So once again, I'm figuring out how to fit this into 12 sessions, but I'm trying to articulate some principles--not only movies I think are cool, but following a theme. I'd been thinking the idea here is Conformity and Repression, Rebellion and Subversion. Sometimes the best theses are sort of obvious, and it seems to me it makes sense to emphasize how American representations of sex, in popular culture and in politics, are founded in essentially puritan notioons of orginial sin. New populations, new media, new artforms, new belief systems arise, but that is the currency they deal in, so they adapt only in terms that fail to escape the prevailing ways of framing the cultural questions around sex.
Now, I like this approach because it gets at what's American about American movies' ideas about sex; because it allows us to focus on sexual behavior and how it's represented, instead of taking sexuality as a mere instance of gender identity and relations; because it allows me to ground the course in a few basic instances I particularly like, especially Bill Condon's film Kinsey (along with the cultural politics of serious biological, sociological or historical study of sex) and Michael Warner's book The Trouble with Normal; because it puts the hetero/homo division, along with fetishisms and paraphilia and the whole question of what Americans do and don't consider sex, consider racy, and really enjoy and fear in representations of sex, in a more interesting light than either politics or Freudian views; because it sets me up personally to come back later and discuss the garden-of-Eden fantasy in relation to Melanie Klein's ideas about sex and aggression; because it seems to me to place issues of genre and sexuality in an interesting light (as with film noir, horror, and farce especially); because it gives me some kind of ground for distinguishing between the commercial cinema, porno and the adult film industry, and avant-garde and experimental film, on a kind of ideological as well as purely descriptive basis; and because I think it provides the ground for interesting choices in readings.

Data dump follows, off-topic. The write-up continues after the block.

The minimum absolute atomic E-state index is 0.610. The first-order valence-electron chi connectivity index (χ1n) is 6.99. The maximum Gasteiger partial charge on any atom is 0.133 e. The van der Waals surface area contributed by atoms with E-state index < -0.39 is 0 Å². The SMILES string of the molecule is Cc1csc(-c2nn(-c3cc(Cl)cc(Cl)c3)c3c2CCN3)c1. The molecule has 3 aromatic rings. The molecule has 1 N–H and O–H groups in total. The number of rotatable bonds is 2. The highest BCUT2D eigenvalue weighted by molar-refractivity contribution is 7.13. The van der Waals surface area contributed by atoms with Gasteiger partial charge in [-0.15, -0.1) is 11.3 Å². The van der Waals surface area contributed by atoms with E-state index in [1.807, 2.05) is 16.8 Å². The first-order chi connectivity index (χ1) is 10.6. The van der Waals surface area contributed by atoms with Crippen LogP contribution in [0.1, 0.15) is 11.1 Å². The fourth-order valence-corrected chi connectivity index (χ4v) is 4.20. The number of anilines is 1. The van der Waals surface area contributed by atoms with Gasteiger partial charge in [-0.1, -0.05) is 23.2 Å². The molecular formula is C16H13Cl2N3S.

So that is kind of where I am today, and it leaves me choosing from among the following films, I think
Introduction to the course:
Kinsey with Sex Ed Videos from the 1950s, with excerpts from The Subject is Sex, Heavy Petting, Everything You Always Wanted to Know About Sex
If I decide to cover the early establishment of sexual themes in melodrama in silent film it might be with
Broken Blossoms, Our Modern Maidens
To establish the difference between American and European representations of sex:
For the importance of star persona and celebrity:Marlene Dietrich (Blonde Venus), Mae West, Marilyn Monroe
I want to do something on the erotics of the musical: The Gang’s All Here, with Busby Berkeley numbers, and the documentary on Carmen Miranda, Bananas is My Business. This covers star persona and exoticism of culture and race as well.
For melodrama on the theme of repression in "middle America": All That Heaven Allows (women and children)
Rebel Without a Cause (teens, homoeroticism, "homosociality" and triangles)
For farce on the same theme:
The Miracle of Morgan’s Creek
Pillow Talk, The Thrill of It All, or Man’s Favorite Sport
Back to the Future (great Oedipal stuff there, a good place to cover Freud)
On sex and power:
The Apartment, Secretary, Some Like It Hot (as well as Sunset Blvd.)
On the film noir "myth" of repression, erotics, and violence:
Postman Always Rings Twice, Double Indemnity, Sunset Blvd.
On the same issue in other genres:
Duel in the Sun / Lust in the Dust, Invasion of the Body Snatchers, Carrie, Psycho, Bonnie and Clyde, Scream (as pastiche)
Boys Don't Cry (with The Brandon Teena Story)
The "erotic thriller":Basic Instinct
How homoerotics is represented:
Top Gun, The Gay Deceivers, The Celluloid Closet, Poison, Postcards from America
How race is read as sex and vice-versa: Mandingo, Foxy Brown, She’s Gotta Have It
Porno: Inside Deep Throat, with some interviews with Adult Stars and early porn; Pornography: The Secret History of Civilisation (British documentary)
Avant-garde: Trash, Curt McDowell shorts, Thundercrack!, Blow Job, Sins of the Fleshapoids, Scorpio Rising, Flaming Creatures, A Dirty Shame. I'm surprised and pleased at how much stuff I've got on this topic, so I want to do it right.
To establish differences between American and other ways of representing sex, I'm thinking about: The Dreamers, Last Tango in Paris, Belle de Jour, and Happy Together, but especially thinking of showing Y tu mama tambien or Law of Desire.
Some of these are pretty indispensable to me; the others I need a couple more weeks to mull over. I'm working on the readings now, and in some instances I may choose a film on the basis of whether I can find a good reading to go with it. I'm still thinking these over as possible required texts:
Warner, Michael. The Trouble with Normal
D’Emilio, John, and Estelle B. Freedman. Intimate Matters : A History of Sexuality in America
Dyer, Richard. Stars. McNair, Brian. Mediated Sex : Pornography and Postmodern Culture.
Money, John. Gay, Straight, and In-Between: The Sexology of Erotic Orientation
Poulson-Bryant, Scott. Hung : A Meditation on the Measure of Black Men in America.
There really isn't a reasonably short introduction to the critical study of film I can throw in, or I would. I have a lot of essays collected for reserve readings. That's it for now.